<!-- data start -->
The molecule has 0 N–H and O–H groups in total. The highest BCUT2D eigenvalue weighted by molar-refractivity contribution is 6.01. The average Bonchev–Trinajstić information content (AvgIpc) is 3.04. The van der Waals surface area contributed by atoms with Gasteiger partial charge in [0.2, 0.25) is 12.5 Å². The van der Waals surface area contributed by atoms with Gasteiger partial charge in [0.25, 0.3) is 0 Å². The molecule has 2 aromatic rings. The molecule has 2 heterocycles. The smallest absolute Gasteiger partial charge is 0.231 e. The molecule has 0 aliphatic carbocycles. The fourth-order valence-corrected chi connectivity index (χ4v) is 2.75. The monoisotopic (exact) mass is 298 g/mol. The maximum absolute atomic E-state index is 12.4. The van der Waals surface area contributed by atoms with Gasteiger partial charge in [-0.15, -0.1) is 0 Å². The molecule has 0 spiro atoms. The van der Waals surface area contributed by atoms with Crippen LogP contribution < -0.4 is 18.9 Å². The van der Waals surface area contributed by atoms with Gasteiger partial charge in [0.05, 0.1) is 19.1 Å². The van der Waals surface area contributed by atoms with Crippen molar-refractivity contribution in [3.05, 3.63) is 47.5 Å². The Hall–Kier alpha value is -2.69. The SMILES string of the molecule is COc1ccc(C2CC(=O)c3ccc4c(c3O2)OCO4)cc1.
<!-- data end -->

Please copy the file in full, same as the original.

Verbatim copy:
The molecule has 0 N–H and O–H groups in total. The highest BCUT2D eigenvalue weighted by molar-refractivity contribution is 6.01. The average Bonchev–Trinajstić information content (AvgIpc) is 3.04. The van der Waals surface area contributed by atoms with Gasteiger partial charge in [0.2, 0.25) is 12.5 Å². The van der Waals surface area contributed by atoms with Gasteiger partial charge in [0.25, 0.3) is 0 Å². The molecule has 2 aromatic rings. The molecule has 2 heterocycles. The smallest absolute Gasteiger partial charge is 0.231 e. The molecule has 0 aliphatic carbocycles. The fourth-order valence-corrected chi connectivity index (χ4v) is 2.75. The monoisotopic (exact) mass is 298 g/mol. The maximum absolute atomic E-state index is 12.4. The van der Waals surface area contributed by atoms with Gasteiger partial charge in [-0.15, -0.1) is 0 Å². The molecule has 0 spiro atoms. The van der Waals surface area contributed by atoms with Crippen LogP contribution < -0.4 is 18.9 Å². The van der Waals surface area contributed by atoms with Gasteiger partial charge in [0.05, 0.1) is 19.1 Å². The van der Waals surface area contributed by atoms with Crippen molar-refractivity contribution in [3.05, 3.63) is 47.5 Å². The Hall–Kier alpha value is -2.69. The SMILES string of the molecule is COc1ccc(C2CC(=O)c3ccc4c(c3O2)OCO4)cc1.